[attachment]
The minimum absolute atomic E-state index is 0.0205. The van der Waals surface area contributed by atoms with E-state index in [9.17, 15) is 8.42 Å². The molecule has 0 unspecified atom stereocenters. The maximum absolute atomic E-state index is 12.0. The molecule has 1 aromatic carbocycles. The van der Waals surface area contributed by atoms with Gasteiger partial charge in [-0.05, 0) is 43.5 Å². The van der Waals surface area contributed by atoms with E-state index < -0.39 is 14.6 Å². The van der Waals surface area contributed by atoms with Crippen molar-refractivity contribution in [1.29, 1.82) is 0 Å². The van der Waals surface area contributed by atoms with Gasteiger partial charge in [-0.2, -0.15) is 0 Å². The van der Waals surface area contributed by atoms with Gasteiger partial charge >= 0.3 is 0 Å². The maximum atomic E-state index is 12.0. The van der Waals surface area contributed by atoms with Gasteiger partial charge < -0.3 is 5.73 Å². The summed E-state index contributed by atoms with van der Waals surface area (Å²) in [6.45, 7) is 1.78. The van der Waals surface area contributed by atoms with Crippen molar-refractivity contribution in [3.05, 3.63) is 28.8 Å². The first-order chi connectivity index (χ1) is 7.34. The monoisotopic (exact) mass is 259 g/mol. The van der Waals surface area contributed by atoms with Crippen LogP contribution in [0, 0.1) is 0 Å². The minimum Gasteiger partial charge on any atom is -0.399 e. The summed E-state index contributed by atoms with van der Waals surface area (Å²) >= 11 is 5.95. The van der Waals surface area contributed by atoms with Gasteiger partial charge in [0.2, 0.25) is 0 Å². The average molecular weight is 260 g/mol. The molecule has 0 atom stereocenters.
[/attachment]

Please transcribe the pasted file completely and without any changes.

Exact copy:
The minimum absolute atomic E-state index is 0.0205. The van der Waals surface area contributed by atoms with E-state index in [9.17, 15) is 8.42 Å². The molecule has 0 unspecified atom stereocenters. The maximum absolute atomic E-state index is 12.0. The molecule has 1 aromatic carbocycles. The van der Waals surface area contributed by atoms with Gasteiger partial charge in [-0.05, 0) is 43.5 Å². The van der Waals surface area contributed by atoms with E-state index < -0.39 is 14.6 Å². The van der Waals surface area contributed by atoms with Crippen molar-refractivity contribution in [1.29, 1.82) is 0 Å². The van der Waals surface area contributed by atoms with Gasteiger partial charge in [-0.2, -0.15) is 0 Å². The van der Waals surface area contributed by atoms with Gasteiger partial charge >= 0.3 is 0 Å². The maximum atomic E-state index is 12.0. The van der Waals surface area contributed by atoms with Gasteiger partial charge < -0.3 is 5.73 Å². The summed E-state index contributed by atoms with van der Waals surface area (Å²) in [6.45, 7) is 1.78. The van der Waals surface area contributed by atoms with Crippen molar-refractivity contribution in [3.05, 3.63) is 28.8 Å². The first-order chi connectivity index (χ1) is 7.34. The monoisotopic (exact) mass is 259 g/mol. The van der Waals surface area contributed by atoms with Crippen LogP contribution in [0, 0.1) is 0 Å². The minimum Gasteiger partial charge on any atom is -0.399 e. The summed E-state index contributed by atoms with van der Waals surface area (Å²) >= 11 is 5.95. The van der Waals surface area contributed by atoms with Gasteiger partial charge in [0.2, 0.25) is 0 Å². The average molecular weight is 260 g/mol. The molecule has 0 atom stereocenters.